Fixing Inconsistent Touch

Inconsistent touch is some­thing that both­ers many pian­ists and, while there are a mul­ti­tude of things that can be done to improve the feel of play­ing, one I often go straight to is the fric­tion with­in the mech­an­ism par­tic­u­larly at the bal­ance rail.   As the name sug­gests the bal­ance rail is the ful­crum point for the key and is often enough the centre of the prob­lem.

A nearly 20 year old Yamaha 6-foot­er recently crossed my path and I did my stand­ard check to see if the fric­tion had been looked at.  This involves gently pulling the key­fronts up and see­ing if they fall back down.
hmmm.…

Uneven piano keys

More than half the keys stayed up so I knew that the bal­ance rail pin and the key hole con­nec­tions were not mov­ing smoothly.   The piano own­er had moved from dry Northern BC down here to the wet coast a few years ago, and the piano was in stor­age for a while.  The dif­fer­ent humid­ity had caused everything to swell slightly and start to bind.
The fit for the bal­ance pin and the key is crit­ic­al as the slight­est fric­tion can add sev­er­al grams to the weight needed to set the ham­mer in motion.   If you really want to delve into touch­weight this fel­low has done a lot of work on the sub­ject. Stanwood Piano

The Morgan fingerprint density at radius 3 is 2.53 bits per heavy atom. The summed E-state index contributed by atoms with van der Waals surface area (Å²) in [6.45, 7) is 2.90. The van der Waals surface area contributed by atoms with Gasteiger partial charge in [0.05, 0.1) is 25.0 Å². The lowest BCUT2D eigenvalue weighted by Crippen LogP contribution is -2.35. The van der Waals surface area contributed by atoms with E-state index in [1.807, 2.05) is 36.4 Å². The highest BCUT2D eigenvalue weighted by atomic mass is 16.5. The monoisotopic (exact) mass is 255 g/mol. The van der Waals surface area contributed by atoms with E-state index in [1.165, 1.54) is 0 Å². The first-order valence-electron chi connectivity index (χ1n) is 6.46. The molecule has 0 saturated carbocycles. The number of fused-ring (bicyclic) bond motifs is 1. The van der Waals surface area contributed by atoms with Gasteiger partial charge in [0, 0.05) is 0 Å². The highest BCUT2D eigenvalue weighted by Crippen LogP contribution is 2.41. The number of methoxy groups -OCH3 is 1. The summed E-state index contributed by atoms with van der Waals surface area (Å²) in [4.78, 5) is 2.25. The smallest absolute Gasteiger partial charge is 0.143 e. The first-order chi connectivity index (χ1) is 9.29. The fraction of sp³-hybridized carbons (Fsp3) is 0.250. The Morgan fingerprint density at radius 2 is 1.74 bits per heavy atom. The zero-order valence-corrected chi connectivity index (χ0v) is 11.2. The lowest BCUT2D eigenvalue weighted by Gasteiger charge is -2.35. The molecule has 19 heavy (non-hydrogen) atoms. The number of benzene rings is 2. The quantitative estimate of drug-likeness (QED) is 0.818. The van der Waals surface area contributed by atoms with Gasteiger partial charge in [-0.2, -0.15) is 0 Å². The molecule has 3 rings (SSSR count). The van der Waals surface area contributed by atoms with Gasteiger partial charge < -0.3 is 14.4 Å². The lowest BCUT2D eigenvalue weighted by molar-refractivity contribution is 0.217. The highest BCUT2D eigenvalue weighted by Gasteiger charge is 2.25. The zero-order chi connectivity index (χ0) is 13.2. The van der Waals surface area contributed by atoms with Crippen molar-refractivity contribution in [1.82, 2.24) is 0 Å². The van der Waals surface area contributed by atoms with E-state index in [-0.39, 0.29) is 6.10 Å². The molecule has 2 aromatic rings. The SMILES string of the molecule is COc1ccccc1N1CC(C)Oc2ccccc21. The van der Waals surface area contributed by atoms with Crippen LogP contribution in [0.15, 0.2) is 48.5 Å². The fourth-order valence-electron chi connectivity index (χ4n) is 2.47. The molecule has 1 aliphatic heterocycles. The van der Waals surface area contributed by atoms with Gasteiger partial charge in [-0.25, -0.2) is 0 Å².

Remove the keys from the frame, turn on the com­pressor and get rid of the dust bun­nies and shoot a blast through the key bal­ance rail hole since it gath­ers down the cav­ity and will cause fur­ther prob­lems if it con­tin­ues to grind between the pin and the wood for anoth­er few years.

A little lub­ric­a­tion for the bal­ance and front rail pins and that will often fix many of the sticky ones, but a fur­ther test of remov­ing each key and let­ting it sit on the pin reveals a deep­er prob­lem.   On the the­ory that a pic­ture is worth a thou­sand words, here's some pic­tures.

(It's a video; hov­er over the image if you don't see the con­trols to play it.)



This rel­at­ively inex­pens­ive pro­ced­ure can res­ult in a sub­stan­tially smooth­er piano to play gen­er­ally serving to even up touch­weight across the key­board.
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